Non-natal Nearshore Rearing of Salmon

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In 2003 staff at the Skagit River Systems Cooperative found higher then typical rearing of chinook salmon in small quiescent Embayments in the Whidbey Basin. This led to the pocket estuary hypothesis, which has driven restoration planning in the nearshore and development of an extensive body of work (see:Nearshore habitat planning for salmon recovery). Successive work in observing juvenile salmon use of estuaries (see: Evaluating Salmon Rearing Limitations in River Deltas) has suggested that during large out-migrations, limited space in deltas results in fish seeking habitats in the nearshore. Regulatory work to quantify nearshore habitat services as part of the Puget Sound Nearshore Habitat Conservation Calculator encouraged the reconsideration of the evidence that describes patterns of non-natal rearing of salmon along River Deltas, Beaches, Embayments, and Headlands. This led to PSEMP support for an evidence synthesis project as part of the Science Sprints to Support Regulation effort, which incorporated use of this wiki.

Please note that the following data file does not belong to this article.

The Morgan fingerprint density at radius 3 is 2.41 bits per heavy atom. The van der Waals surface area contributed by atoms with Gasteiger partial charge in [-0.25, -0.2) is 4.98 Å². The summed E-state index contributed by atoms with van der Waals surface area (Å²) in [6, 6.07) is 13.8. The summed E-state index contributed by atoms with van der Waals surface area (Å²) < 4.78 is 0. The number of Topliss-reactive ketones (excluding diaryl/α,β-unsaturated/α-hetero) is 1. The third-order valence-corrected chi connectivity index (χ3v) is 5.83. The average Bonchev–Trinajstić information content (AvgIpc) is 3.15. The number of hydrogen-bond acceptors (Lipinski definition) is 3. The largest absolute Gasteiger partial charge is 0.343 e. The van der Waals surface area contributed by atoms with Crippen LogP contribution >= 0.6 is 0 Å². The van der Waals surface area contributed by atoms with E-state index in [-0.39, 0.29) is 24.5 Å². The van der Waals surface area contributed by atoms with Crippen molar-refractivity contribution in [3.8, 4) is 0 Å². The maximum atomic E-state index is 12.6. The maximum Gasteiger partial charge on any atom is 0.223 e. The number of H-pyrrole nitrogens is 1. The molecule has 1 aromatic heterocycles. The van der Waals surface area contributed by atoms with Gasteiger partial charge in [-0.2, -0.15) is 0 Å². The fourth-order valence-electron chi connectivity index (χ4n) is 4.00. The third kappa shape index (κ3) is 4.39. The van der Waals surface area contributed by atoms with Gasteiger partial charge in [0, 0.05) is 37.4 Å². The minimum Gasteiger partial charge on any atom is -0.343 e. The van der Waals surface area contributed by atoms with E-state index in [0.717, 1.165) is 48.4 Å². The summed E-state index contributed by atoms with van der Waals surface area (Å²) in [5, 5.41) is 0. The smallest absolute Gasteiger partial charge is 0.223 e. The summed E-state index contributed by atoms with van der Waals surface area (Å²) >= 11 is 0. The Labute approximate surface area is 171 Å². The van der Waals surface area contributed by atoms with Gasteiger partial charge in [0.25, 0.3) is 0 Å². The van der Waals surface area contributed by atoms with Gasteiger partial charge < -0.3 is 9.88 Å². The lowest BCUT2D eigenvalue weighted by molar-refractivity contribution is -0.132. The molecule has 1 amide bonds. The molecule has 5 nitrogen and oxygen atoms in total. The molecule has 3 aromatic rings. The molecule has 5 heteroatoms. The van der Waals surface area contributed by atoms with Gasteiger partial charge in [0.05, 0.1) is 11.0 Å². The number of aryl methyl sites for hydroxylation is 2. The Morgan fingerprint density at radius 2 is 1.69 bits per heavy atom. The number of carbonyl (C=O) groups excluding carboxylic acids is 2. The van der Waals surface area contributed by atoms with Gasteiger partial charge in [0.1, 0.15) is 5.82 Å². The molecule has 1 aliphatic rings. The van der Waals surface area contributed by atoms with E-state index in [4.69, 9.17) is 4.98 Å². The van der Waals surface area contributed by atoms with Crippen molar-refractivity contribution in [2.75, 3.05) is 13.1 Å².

• How does residence time affect our understanding of more common salmon density observations?
  • How does non-natal rearing function in locations where sheltered shallow water habitat is very abundant (South Puget Sound), compared to locations where these habitats are less common?
  • How does growth rate and ultimately marine survival describe the effectiveness of non-natal rearing?

2023 Science Sprint Evidence

File:Lambert & Chamberlin 2023 non-natal rearing.pdf synthesizes existing evidence about the use of non-natal waters including non-natal coastal streams and coastal embayments. The following items were identified as critical pieces of evidence in that analysis:

Salmon and Embayment/Beach Documents